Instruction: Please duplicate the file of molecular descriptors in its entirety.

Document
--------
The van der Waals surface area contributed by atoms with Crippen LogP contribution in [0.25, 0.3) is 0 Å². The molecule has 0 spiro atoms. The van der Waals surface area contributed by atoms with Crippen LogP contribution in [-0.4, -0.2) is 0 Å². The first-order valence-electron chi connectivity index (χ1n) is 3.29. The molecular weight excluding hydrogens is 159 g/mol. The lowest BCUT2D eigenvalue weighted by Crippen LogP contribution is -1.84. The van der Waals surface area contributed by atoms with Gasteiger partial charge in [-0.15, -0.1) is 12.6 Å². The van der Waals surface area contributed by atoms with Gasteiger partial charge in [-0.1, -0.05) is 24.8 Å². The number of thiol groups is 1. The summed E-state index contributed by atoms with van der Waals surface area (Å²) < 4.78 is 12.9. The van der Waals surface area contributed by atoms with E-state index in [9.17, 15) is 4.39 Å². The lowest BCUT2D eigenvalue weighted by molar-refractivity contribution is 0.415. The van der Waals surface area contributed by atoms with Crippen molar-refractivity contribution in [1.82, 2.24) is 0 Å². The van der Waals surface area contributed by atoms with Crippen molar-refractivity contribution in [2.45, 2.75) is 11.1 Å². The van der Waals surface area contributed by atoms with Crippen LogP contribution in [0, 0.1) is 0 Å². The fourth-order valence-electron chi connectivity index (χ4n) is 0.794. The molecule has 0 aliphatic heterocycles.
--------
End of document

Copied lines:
The van der Waals surface area contributed by atoms with Crippen LogP contribution in [0.25, 0.3) is 0 Å². The molecule has 0 spiro atoms. The van der Waals surface area contributed by atoms with Crippen LogP contribution in [-0.4, -0.2) is 0 Å². The first-order valence-electron chi connectivity index (χ1n) is 3.29. The molecular weight excluding hydrogens is 159 g/mol. The lowest BCUT2D eigenvalue weighted by Crippen LogP contribution is -1.84. The van der Waals surface area contributed by atoms with Gasteiger partial charge in [-0.15, -0.1) is 12.6 Å². The van der Waals surface area contributed by atoms with Gasteiger partial charge in [-0.1, -0.05) is 24.8 Å². The number of thiol groups is 1. The summed E-state index contributed by atoms with van der Waals surface area (Å²) < 4.78 is 12.9. The van der Waals surface area contributed by atoms with E-state index in [9.17, 15) is 4.39 Å². The lowest BCUT2D eigenvalue weighted by molar-refractivity contribution is 0.415. The van der Waals surface area contributed by atoms with Crippen molar-refractivity contribution in [1.82, 2.24) is 0 Å². The van der Waals surface area contributed by atoms with Crippen molar-refractivity contribution in [2.45, 2.75) is 11.1 Å². The van der Waals surface area contributed by atoms with Crippen LogP contribution in [0, 0.1) is 0 Å². The fourth-order valence-electron chi connectivity index (χ4n) is 0.794. The molecule has 0 aliphatic heterocycles.